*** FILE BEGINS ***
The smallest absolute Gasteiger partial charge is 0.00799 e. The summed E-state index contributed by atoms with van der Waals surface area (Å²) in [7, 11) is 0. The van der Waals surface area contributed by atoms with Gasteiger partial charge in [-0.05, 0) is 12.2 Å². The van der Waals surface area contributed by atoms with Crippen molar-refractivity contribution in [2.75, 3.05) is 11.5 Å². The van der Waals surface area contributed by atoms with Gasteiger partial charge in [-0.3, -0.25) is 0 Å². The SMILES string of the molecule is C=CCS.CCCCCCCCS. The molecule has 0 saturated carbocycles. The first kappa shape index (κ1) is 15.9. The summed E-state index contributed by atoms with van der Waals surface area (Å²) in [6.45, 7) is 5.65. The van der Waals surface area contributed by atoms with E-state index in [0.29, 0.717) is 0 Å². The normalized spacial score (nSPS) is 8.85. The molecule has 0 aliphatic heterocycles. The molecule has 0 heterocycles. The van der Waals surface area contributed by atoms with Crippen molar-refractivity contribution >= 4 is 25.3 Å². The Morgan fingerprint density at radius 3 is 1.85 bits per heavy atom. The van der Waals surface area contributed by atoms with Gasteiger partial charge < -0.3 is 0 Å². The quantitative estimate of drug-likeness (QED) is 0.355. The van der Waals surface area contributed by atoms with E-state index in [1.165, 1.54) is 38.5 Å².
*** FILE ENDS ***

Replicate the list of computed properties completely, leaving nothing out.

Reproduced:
The smallest absolute Gasteiger partial charge is 0.00799 e. The summed E-state index contributed by atoms with van der Waals surface area (Å²) in [7, 11) is 0. The van der Waals surface area contributed by atoms with Gasteiger partial charge in [-0.05, 0) is 12.2 Å². The van der Waals surface area contributed by atoms with Crippen molar-refractivity contribution in [2.75, 3.05) is 11.5 Å². The van der Waals surface area contributed by atoms with Gasteiger partial charge in [-0.3, -0.25) is 0 Å². The SMILES string of the molecule is C=CCS.CCCCCCCCS. The molecule has 0 saturated carbocycles. The first kappa shape index (κ1) is 15.9. The summed E-state index contributed by atoms with van der Waals surface area (Å²) in [6.45, 7) is 5.65. The van der Waals surface area contributed by atoms with E-state index in [0.29, 0.717) is 0 Å². The normalized spacial score (nSPS) is 8.85. The molecule has 0 aliphatic heterocycles. The molecule has 0 heterocycles. The van der Waals surface area contributed by atoms with Crippen molar-refractivity contribution >= 4 is 25.3 Å². The Morgan fingerprint density at radius 3 is 1.85 bits per heavy atom. The van der Waals surface area contributed by atoms with Gasteiger partial charge < -0.3 is 0 Å². The quantitative estimate of drug-likeness (QED) is 0.355. The van der Waals surface area contributed by atoms with E-state index in [1.165, 1.54) is 38.5 Å².